Novel 3: Act I, Chapter 2, Scene 3

Chapter 2 Scenes 1, 2.

Again picking up where we left off, here’s the Greek chorus of homeless men who are going to appear as a counterpoint every so often:

Renaissance Park wasn’t named out of irony: Atlanta’s symbol is the phoenix, and the city’s renaissance after being burned to the ground in the Civil War remains a source of pride for many residents. But Renaissance Park is only three blocks away from the Peachtree-Pine shelter, and nobody with a permanent residence dares to enter the park after dusk. For the Atlanta Police Department, the park was a constant source of citizen complaint and arrests for petty crimes: for the local homeless population, Renaissance Park was a permanent encampment for those too dissolute, mad, or antisocial to spend the night at the shelter.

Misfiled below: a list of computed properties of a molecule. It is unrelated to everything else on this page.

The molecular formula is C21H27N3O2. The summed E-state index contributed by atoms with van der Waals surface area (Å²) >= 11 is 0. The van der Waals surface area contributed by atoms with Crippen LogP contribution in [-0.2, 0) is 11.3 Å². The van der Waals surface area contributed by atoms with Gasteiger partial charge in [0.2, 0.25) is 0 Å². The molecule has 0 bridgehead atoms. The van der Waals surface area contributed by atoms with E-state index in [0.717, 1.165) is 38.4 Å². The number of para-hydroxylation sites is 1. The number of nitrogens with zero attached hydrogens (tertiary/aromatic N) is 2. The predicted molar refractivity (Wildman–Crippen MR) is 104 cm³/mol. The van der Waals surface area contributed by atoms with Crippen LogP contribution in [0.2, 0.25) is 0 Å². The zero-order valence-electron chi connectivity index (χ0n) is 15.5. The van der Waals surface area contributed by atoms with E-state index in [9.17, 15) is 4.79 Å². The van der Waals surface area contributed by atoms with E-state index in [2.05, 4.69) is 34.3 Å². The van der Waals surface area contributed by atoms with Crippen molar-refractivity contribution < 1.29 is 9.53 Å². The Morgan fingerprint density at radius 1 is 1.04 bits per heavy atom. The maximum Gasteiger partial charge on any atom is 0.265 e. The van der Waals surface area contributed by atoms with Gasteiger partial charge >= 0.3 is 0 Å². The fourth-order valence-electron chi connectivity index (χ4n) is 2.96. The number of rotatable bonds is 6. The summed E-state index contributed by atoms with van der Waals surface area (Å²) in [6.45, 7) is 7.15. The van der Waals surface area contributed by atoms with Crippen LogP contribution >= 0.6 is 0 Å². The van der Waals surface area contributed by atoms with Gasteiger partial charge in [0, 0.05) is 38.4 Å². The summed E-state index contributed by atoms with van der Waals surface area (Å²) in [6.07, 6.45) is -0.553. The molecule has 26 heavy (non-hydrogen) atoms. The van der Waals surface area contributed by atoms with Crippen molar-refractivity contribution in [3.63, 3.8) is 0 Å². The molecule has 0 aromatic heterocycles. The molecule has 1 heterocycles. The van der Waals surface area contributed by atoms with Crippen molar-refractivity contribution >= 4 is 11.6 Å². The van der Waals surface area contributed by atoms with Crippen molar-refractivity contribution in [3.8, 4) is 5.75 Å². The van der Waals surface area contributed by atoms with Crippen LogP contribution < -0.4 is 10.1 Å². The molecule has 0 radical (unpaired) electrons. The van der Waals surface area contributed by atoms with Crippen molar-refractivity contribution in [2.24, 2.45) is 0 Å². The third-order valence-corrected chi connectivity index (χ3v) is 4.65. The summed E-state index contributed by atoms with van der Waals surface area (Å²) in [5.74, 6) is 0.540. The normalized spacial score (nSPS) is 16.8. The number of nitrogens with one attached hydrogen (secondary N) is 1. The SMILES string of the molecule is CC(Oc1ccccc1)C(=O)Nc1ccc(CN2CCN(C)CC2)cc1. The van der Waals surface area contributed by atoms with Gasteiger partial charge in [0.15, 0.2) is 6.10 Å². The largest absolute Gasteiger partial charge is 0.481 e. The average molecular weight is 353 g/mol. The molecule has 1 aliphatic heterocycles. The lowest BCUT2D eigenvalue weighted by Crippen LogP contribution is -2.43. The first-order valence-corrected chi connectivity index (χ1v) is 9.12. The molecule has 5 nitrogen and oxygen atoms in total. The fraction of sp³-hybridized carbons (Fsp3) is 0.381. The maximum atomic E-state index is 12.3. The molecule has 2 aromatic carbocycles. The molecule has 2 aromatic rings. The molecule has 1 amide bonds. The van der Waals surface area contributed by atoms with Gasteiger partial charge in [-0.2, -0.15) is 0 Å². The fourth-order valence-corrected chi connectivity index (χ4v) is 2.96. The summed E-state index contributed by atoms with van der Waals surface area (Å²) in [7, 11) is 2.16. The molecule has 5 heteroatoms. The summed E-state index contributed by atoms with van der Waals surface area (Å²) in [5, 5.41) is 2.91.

By the time Diana and Mustapha arrived there, the park had been cordoned off by three radio cars and a squad of uniformed officers. Five men sat on the steps leading up into the park, watched over by a patrolman. Three more dozed on the grass next to the stairs.

The patrolman saluted as they walked up. “Sergeant told me to round up the ones who were still awake, let them talk to you.”

“Thanks, officer,” said Diana. She looked at the five men and put on her best Officer Friendly smile. “Good evening, fellas. Sorry you got rousted. But maybe you’ve already heard about your friend Alex.”

The tallest of the men nodded. “We sure did. But we ain’t had nothing to do with it. Last we saw, his girlfriend came to get him.”

Another man lit a cigarette with palsied hands. “She killed him, didn’t he?”

“No, she didn’t,” said a third.

Diana said, “What makes you think she’s responsible?”

He shrugged, or tried to. “Women. Begging your pardon.”

“It ain’t like that,” said the shortest of the five men. He was very articulate for a man with only two teeth. “She killed them, she would’ve done it in the bedroom. Alex couldn’t keep his dick in his pants–”